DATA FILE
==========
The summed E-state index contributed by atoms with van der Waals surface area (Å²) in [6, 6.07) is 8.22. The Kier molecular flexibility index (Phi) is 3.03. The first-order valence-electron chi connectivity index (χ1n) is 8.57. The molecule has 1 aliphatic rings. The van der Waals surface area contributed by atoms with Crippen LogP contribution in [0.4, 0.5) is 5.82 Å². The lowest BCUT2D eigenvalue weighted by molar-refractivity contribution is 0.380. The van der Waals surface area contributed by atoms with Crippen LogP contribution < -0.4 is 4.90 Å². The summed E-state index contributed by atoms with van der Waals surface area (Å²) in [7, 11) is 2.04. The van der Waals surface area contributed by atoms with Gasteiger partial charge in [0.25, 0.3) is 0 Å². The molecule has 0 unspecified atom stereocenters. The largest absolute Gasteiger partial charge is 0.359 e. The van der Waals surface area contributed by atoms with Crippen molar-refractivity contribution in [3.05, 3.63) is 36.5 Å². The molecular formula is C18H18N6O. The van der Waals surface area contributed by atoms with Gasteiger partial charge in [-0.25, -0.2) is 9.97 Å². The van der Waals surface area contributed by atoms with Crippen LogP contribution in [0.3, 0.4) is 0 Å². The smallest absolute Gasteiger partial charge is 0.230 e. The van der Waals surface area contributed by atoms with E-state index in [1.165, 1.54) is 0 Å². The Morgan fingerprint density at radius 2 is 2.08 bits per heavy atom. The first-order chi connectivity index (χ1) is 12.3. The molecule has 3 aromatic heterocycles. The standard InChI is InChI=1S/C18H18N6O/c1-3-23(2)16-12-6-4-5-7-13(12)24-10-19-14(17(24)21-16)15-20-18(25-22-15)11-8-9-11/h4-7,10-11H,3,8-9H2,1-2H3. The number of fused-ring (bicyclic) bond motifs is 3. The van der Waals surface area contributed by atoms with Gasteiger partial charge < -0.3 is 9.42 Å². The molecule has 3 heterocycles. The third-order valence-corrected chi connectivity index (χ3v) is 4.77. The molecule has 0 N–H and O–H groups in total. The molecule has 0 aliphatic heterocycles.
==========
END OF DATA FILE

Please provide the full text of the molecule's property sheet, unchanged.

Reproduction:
The summed E-state index contributed by atoms with van der Waals surface area (Å²) in [6, 6.07) is 8.22. The Kier molecular flexibility index (Phi) is 3.03. The first-order valence-electron chi connectivity index (χ1n) is 8.57. The molecule has 1 aliphatic rings. The van der Waals surface area contributed by atoms with Crippen LogP contribution in [0.4, 0.5) is 5.82 Å². The lowest BCUT2D eigenvalue weighted by molar-refractivity contribution is 0.380. The van der Waals surface area contributed by atoms with Crippen LogP contribution < -0.4 is 4.90 Å². The summed E-state index contributed by atoms with van der Waals surface area (Å²) in [7, 11) is 2.04. The van der Waals surface area contributed by atoms with Gasteiger partial charge in [0.25, 0.3) is 0 Å². The molecule has 0 unspecified atom stereocenters. The largest absolute Gasteiger partial charge is 0.359 e. The van der Waals surface area contributed by atoms with Crippen molar-refractivity contribution in [3.05, 3.63) is 36.5 Å². The molecular formula is C18H18N6O. The van der Waals surface area contributed by atoms with Gasteiger partial charge in [-0.25, -0.2) is 9.97 Å². The van der Waals surface area contributed by atoms with Crippen LogP contribution in [0.3, 0.4) is 0 Å². The smallest absolute Gasteiger partial charge is 0.230 e. The van der Waals surface area contributed by atoms with E-state index in [1.165, 1.54) is 0 Å². The Morgan fingerprint density at radius 2 is 2.08 bits per heavy atom. The first-order chi connectivity index (χ1) is 12.3. The molecule has 3 aromatic heterocycles. The standard InChI is InChI=1S/C18H18N6O/c1-3-23(2)16-12-6-4-5-7-13(12)24-10-19-14(17(24)21-16)15-20-18(25-22-15)11-8-9-11/h4-7,10-11H,3,8-9H2,1-2H3. The number of fused-ring (bicyclic) bond motifs is 3. The van der Waals surface area contributed by atoms with Gasteiger partial charge < -0.3 is 9.42 Å². The molecule has 3 heterocycles. The third-order valence-corrected chi connectivity index (χ3v) is 4.77. The molecule has 0 N–H and O–H groups in total. The molecule has 0 aliphatic heterocycles.